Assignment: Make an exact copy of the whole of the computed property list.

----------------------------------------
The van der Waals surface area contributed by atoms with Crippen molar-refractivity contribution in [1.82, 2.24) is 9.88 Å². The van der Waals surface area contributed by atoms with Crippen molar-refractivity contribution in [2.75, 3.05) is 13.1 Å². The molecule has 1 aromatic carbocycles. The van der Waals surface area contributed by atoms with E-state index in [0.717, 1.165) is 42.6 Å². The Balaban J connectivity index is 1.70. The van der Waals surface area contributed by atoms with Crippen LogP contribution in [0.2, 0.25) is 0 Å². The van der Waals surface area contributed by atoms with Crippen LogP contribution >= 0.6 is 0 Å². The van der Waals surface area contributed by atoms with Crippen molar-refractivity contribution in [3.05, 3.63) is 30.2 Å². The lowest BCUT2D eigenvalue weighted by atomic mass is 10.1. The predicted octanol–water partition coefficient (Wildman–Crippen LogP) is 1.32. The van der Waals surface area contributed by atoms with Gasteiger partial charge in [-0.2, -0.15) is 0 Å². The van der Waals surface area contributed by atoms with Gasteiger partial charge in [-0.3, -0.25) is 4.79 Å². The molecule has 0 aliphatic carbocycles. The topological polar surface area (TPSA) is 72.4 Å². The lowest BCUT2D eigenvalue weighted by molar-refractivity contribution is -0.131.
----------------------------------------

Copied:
The van der Waals surface area contributed by atoms with Crippen molar-refractivity contribution in [1.82, 2.24) is 9.88 Å². The van der Waals surface area contributed by atoms with Crippen molar-refractivity contribution in [2.75, 3.05) is 13.1 Å². The molecule has 1 aromatic carbocycles. The van der Waals surface area contributed by atoms with E-state index in [0.717, 1.165) is 42.6 Å². The Balaban J connectivity index is 1.70. The van der Waals surface area contributed by atoms with Crippen LogP contribution in [0.2, 0.25) is 0 Å². The van der Waals surface area contributed by atoms with Crippen LogP contribution >= 0.6 is 0 Å². The van der Waals surface area contributed by atoms with Crippen molar-refractivity contribution in [3.05, 3.63) is 30.2 Å². The lowest BCUT2D eigenvalue weighted by atomic mass is 10.1. The predicted octanol–water partition coefficient (Wildman–Crippen LogP) is 1.32. The van der Waals surface area contributed by atoms with Gasteiger partial charge in [-0.2, -0.15) is 0 Å². The van der Waals surface area contributed by atoms with Gasteiger partial charge in [-0.3, -0.25) is 4.79 Å². The molecule has 0 aliphatic carbocycles. The topological polar surface area (TPSA) is 72.4 Å². The lowest BCUT2D eigenvalue weighted by molar-refractivity contribution is -0.131.